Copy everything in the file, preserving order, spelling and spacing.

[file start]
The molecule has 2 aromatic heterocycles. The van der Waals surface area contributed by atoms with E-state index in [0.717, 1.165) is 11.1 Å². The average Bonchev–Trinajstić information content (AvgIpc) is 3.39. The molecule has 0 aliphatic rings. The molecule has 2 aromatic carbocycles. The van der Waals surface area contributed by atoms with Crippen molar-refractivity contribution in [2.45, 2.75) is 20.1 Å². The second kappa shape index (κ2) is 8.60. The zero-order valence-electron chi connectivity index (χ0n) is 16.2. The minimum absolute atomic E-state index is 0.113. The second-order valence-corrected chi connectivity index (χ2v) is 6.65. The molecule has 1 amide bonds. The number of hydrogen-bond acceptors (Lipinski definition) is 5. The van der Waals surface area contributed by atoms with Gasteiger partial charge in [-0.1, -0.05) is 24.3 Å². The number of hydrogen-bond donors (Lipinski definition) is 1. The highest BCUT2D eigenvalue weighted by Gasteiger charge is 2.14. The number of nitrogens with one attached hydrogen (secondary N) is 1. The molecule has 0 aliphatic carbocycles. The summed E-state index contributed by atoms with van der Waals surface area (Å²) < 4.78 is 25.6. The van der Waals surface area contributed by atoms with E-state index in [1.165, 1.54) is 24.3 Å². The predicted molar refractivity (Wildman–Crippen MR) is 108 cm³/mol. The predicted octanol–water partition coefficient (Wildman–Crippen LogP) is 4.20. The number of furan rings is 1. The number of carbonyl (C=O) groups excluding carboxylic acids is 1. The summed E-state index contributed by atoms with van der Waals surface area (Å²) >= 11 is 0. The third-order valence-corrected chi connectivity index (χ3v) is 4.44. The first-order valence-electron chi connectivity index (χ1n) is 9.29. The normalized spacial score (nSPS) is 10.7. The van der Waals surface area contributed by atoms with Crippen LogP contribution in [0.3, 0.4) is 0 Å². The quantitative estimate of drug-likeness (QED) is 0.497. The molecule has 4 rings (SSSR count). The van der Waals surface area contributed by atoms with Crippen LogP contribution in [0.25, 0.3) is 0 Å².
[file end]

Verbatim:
The molecule has 2 aromatic heterocycles. The van der Waals surface area contributed by atoms with E-state index in [0.717, 1.165) is 11.1 Å². The average Bonchev–Trinajstić information content (AvgIpc) is 3.39. The molecule has 0 aliphatic rings. The molecule has 2 aromatic carbocycles. The van der Waals surface area contributed by atoms with Crippen molar-refractivity contribution in [2.45, 2.75) is 20.1 Å². The second kappa shape index (κ2) is 8.60. The zero-order valence-electron chi connectivity index (χ0n) is 16.2. The minimum absolute atomic E-state index is 0.113. The second-order valence-corrected chi connectivity index (χ2v) is 6.65. The molecule has 1 amide bonds. The number of hydrogen-bond acceptors (Lipinski definition) is 5. The van der Waals surface area contributed by atoms with Gasteiger partial charge in [-0.1, -0.05) is 24.3 Å². The number of hydrogen-bond donors (Lipinski definition) is 1. The highest BCUT2D eigenvalue weighted by Gasteiger charge is 2.14. The number of nitrogens with one attached hydrogen (secondary N) is 1. The molecule has 0 aliphatic carbocycles. The summed E-state index contributed by atoms with van der Waals surface area (Å²) < 4.78 is 25.6. The van der Waals surface area contributed by atoms with E-state index in [1.165, 1.54) is 24.3 Å². The predicted molar refractivity (Wildman–Crippen MR) is 108 cm³/mol. The predicted octanol–water partition coefficient (Wildman–Crippen LogP) is 4.20. The number of furan rings is 1. The number of carbonyl (C=O) groups excluding carboxylic acids is 1. The summed E-state index contributed by atoms with van der Waals surface area (Å²) >= 11 is 0. The third-order valence-corrected chi connectivity index (χ3v) is 4.44. The first-order valence-electron chi connectivity index (χ1n) is 9.29. The normalized spacial score (nSPS) is 10.7. The van der Waals surface area contributed by atoms with Crippen LogP contribution in [0.3, 0.4) is 0 Å². The quantitative estimate of drug-likeness (QED) is 0.497. The molecule has 4 rings (SSSR count). The van der Waals surface area contributed by atoms with Crippen LogP contribution in [0.25, 0.3) is 0 Å².